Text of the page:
A jury on Monday cleared a former Fresno police officer who was accused of using excessive force to subdue rowdy partygoers.
But Marcus Tafoya's troubles are far from over -- he is a defendant in an upcoming federal civil rights trial involving some of the same people he clashed with at the March 2005 party in southeast Fresno for a Marine returning from Iraq.
Experts say the legal standard for a civil conviction is much lower, and jurors in the federal case likely will hear evidence of prior excessive-force complaints against Tafoya that weren't allowed in his criminal trial. The city already has settled with two of the partygoers for $1.6 million.
With two dozen supporters behind him in the courtroom Monday, Tafoya, 39, displayed no reaction as a Fresno County Superior Court jury of seven women and five men acquitted him on five counts of felony assault by a public officer and a burglary charge related to the party.
The jury also cleared him of felony assault by a public officer involving two other incidents in 2005. Jurors, however, were unable to agree on an assault charge involving a man who attended a Hmong New Year's party in downtown Fresno in December 2004. Because the jury's vote -- 9-3 in favor of conviction -- wasn't unanimous, Tafoya can be retried on the charge.
Once the final verdict was read, Tafoya's wife, Tracy, sitting on the edge of her seat in the front row of the packed gallery, wiped away a tear.
Afterward, the Tafoyas, and their family and friends, many of them Fresno police officers, left the courtroom without commenting.
The jury also slipped out of the courthouse without talking to reporters.
Attorney E. Marshall Hodgkins, who represented Tafoya, said the jury vindicated his client. "This is earth-shattering," Hodgkins said.
"This is the first time he doesn't have to deal with a nightmare that has haunted him more than 2 1/2 years."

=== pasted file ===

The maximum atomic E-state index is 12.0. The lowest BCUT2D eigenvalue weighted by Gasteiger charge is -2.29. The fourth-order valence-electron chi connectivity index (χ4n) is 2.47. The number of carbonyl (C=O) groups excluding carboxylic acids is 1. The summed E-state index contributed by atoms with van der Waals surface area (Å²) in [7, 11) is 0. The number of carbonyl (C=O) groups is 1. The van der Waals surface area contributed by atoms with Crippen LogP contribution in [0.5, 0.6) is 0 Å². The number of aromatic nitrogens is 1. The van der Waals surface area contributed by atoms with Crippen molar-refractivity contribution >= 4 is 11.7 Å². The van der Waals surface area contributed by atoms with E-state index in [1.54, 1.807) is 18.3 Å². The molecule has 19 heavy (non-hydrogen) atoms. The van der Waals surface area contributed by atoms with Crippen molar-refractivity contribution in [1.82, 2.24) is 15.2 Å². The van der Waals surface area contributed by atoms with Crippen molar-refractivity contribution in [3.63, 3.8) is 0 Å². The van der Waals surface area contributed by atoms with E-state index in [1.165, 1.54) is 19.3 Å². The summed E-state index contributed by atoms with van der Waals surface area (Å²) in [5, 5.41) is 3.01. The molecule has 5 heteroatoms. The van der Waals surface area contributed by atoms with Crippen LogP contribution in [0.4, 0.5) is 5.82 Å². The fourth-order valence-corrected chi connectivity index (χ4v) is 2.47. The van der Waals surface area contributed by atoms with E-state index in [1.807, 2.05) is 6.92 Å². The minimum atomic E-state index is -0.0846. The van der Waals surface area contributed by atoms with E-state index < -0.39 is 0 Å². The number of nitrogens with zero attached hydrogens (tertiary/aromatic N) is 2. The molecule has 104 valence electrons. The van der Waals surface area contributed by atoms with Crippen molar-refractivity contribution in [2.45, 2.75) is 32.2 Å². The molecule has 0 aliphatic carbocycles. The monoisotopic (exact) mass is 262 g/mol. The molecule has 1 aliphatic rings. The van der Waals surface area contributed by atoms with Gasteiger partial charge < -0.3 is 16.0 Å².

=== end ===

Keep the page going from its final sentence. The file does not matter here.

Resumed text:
Tafoya and his wife, also a Fresno police officer, had a baby 14 weeks ago, Hodgkins said. They need time to think about their future, which could include asking for his job back, Hodgkins said.
Tafoya was fired in 2007 after the District Attorney's Office targeted him for prosecution. Police Chief Jerry Dyer said Monday that he fired Tafoya based on a police internal investigation -- not the District Attorney's investigation.
"I believe those facts support my decision to terminate him then, and that opinion has not changed," Dyer said.
Outside court, Lupe Martinez, who testified that Tafoya roughed her up at her brother's homecoming party from Iraq, expressed displeasure with the outcome. "I just can't believe that an officer can just go into someone's home and violate them," she said.
Tafoya spent 10 years in the Fresno Police Department as a patrol officer, a night detective and a member of an elite squad that targeted gang members, drug dealers and other violent criminals.
Jurors, however, weren't told that during that 10-year span, he fatally shot four suspects. The panel also didn't know about the $1.6 million settlement.
The jury deliberated for 22 hours over six days.
The verdicts ended eight weeks of conflicting testimony that pitted officers in the Fresno Police Department against each other, and prompted the prosecution to accuse Tafoya and his friends in the Police Department of trying to intimidate witnesses.
Read the full story at the Fresno Bee.